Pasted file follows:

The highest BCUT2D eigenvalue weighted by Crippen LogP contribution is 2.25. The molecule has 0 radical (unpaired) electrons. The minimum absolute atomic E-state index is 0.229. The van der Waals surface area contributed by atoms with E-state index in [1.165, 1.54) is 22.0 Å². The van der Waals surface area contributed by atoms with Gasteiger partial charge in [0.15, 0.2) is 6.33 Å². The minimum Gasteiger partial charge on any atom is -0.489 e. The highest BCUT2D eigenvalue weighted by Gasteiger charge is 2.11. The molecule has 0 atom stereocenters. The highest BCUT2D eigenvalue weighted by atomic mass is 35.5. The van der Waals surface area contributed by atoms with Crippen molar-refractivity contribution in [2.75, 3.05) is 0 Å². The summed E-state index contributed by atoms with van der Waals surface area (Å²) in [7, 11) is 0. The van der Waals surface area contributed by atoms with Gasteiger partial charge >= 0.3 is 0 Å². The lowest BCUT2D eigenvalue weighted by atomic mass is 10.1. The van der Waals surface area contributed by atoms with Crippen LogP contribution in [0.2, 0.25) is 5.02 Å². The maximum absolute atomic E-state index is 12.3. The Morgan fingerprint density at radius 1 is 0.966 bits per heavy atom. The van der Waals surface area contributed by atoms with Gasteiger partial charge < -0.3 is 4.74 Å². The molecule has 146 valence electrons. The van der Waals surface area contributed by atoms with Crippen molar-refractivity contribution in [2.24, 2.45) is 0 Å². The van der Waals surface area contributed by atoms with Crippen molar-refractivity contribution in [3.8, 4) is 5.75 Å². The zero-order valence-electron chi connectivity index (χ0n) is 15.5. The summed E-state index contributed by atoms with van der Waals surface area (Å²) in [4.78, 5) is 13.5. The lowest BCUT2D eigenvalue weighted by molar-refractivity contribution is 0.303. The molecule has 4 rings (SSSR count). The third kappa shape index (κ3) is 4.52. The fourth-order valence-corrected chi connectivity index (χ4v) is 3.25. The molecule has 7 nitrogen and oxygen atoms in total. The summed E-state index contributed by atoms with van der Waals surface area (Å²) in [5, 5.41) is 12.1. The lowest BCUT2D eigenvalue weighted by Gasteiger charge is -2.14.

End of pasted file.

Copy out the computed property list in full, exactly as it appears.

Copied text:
The highest BCUT2D eigenvalue weighted by Crippen LogP contribution is 2.25. The molecule has 0 radical (unpaired) electrons. The minimum absolute atomic E-state index is 0.229. The van der Waals surface area contributed by atoms with E-state index in [1.165, 1.54) is 22.0 Å². The van der Waals surface area contributed by atoms with Gasteiger partial charge in [0.15, 0.2) is 6.33 Å². The minimum Gasteiger partial charge on any atom is -0.489 e. The highest BCUT2D eigenvalue weighted by Gasteiger charge is 2.11. The molecule has 0 atom stereocenters. The highest BCUT2D eigenvalue weighted by atomic mass is 35.5. The van der Waals surface area contributed by atoms with Crippen molar-refractivity contribution in [2.75, 3.05) is 0 Å². The summed E-state index contributed by atoms with van der Waals surface area (Å²) in [7, 11) is 0. The van der Waals surface area contributed by atoms with Gasteiger partial charge >= 0.3 is 0 Å². The lowest BCUT2D eigenvalue weighted by atomic mass is 10.1. The van der Waals surface area contributed by atoms with Crippen LogP contribution in [0.2, 0.25) is 5.02 Å². The maximum absolute atomic E-state index is 12.3. The Morgan fingerprint density at radius 1 is 0.966 bits per heavy atom. The van der Waals surface area contributed by atoms with Gasteiger partial charge < -0.3 is 4.74 Å². The molecule has 146 valence electrons. The van der Waals surface area contributed by atoms with Crippen molar-refractivity contribution in [2.24, 2.45) is 0 Å². The van der Waals surface area contributed by atoms with Crippen molar-refractivity contribution in [3.8, 4) is 5.75 Å². The zero-order valence-electron chi connectivity index (χ0n) is 15.5. The summed E-state index contributed by atoms with van der Waals surface area (Å²) in [4.78, 5) is 13.5. The lowest BCUT2D eigenvalue weighted by molar-refractivity contribution is 0.303. The molecule has 4 rings (SSSR count). The third kappa shape index (κ3) is 4.52. The fourth-order valence-corrected chi connectivity index (χ4v) is 3.25. The molecule has 7 nitrogen and oxygen atoms in total. The summed E-state index contributed by atoms with van der Waals surface area (Å²) in [5, 5.41) is 12.1. The lowest BCUT2D eigenvalue weighted by Gasteiger charge is -2.14.